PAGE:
My trick as far as keeping up practice motivation is to deceive my brain into thinking I have lowered standards to meet, when really it's just that I have only one or two simple goals for each session. I can easily spend hours trying to perfect less than a page, and while it's good work and not necessarily a waste of time, it doesn't help me feel like I'm making the steady progress I need to make or fully prepare me for a lesson. So typical goals are now, "finger and bow this excerpt," "metronome work on this section," "cover difficult passagework," or just "be able to play the movement through decently." The more clearly I divide pieces into chunks in my mind, the more accessible it becomes as a work to take apart and put back together again. Then an extra focus on uncomfortable transitions between sections helps to smooth things out as well. In this way, I hope, the seemingly unmanageable task of preparing recital and audition repertoire within a month is somehow tamed...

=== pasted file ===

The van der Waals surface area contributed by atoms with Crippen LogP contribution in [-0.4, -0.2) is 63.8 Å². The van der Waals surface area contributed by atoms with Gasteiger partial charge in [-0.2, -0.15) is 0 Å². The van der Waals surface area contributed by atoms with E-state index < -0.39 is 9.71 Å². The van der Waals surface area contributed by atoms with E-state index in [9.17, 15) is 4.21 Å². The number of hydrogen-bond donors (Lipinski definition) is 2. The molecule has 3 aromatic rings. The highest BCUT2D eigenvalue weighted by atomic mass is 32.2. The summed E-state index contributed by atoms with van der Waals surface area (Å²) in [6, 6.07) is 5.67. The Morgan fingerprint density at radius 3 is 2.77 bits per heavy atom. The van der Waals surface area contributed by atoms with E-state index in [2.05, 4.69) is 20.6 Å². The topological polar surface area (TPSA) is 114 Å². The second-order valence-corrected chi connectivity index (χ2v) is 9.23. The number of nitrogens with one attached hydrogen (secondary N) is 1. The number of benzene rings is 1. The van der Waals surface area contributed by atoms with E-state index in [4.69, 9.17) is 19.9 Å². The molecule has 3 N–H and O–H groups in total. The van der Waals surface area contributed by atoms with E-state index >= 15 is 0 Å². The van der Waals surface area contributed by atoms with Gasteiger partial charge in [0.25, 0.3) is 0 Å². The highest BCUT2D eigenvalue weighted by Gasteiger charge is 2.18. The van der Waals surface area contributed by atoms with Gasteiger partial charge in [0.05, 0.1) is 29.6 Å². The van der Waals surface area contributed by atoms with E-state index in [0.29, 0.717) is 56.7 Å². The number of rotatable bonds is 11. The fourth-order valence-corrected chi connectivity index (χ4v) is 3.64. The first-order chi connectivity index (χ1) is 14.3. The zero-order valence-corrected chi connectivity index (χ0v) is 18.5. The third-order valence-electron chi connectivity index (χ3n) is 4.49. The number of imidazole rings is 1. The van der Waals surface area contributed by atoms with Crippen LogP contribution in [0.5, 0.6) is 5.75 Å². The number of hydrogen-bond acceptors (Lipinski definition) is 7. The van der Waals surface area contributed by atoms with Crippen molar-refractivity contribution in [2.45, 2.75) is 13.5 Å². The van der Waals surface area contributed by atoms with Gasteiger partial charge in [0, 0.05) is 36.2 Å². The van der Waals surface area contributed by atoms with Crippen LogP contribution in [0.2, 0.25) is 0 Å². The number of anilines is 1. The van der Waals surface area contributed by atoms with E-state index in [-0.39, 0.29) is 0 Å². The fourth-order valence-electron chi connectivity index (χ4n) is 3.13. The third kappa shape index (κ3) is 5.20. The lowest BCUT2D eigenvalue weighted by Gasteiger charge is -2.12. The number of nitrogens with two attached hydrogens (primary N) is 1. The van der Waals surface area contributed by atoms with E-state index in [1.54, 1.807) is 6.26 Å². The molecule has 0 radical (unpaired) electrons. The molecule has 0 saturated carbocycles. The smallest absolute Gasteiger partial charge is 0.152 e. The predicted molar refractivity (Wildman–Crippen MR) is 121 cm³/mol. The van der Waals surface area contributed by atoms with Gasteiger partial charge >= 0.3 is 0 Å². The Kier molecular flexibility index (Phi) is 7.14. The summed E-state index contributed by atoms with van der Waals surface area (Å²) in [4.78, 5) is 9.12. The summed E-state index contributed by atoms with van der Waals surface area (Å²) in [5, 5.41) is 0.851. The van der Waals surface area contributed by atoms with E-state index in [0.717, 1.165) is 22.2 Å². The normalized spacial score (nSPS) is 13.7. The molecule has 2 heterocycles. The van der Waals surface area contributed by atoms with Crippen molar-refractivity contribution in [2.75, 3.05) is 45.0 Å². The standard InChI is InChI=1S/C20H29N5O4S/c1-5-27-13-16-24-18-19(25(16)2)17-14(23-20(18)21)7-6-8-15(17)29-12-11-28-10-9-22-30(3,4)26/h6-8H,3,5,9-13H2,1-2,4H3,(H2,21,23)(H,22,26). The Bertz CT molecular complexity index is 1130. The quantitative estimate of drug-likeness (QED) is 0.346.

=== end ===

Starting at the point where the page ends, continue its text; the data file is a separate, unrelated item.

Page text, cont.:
One helpful thing that I feel a compelling need to praise CIM for is sensitivity to student recital dates. I squinted at the orchestra board for a couple minutes looking for my name before realizing I had been rotated out of both of the first orchestra concerts in February because of the timing of my recital. That frees up a lot of afternoon and evening time and makes me quite glad and grateful.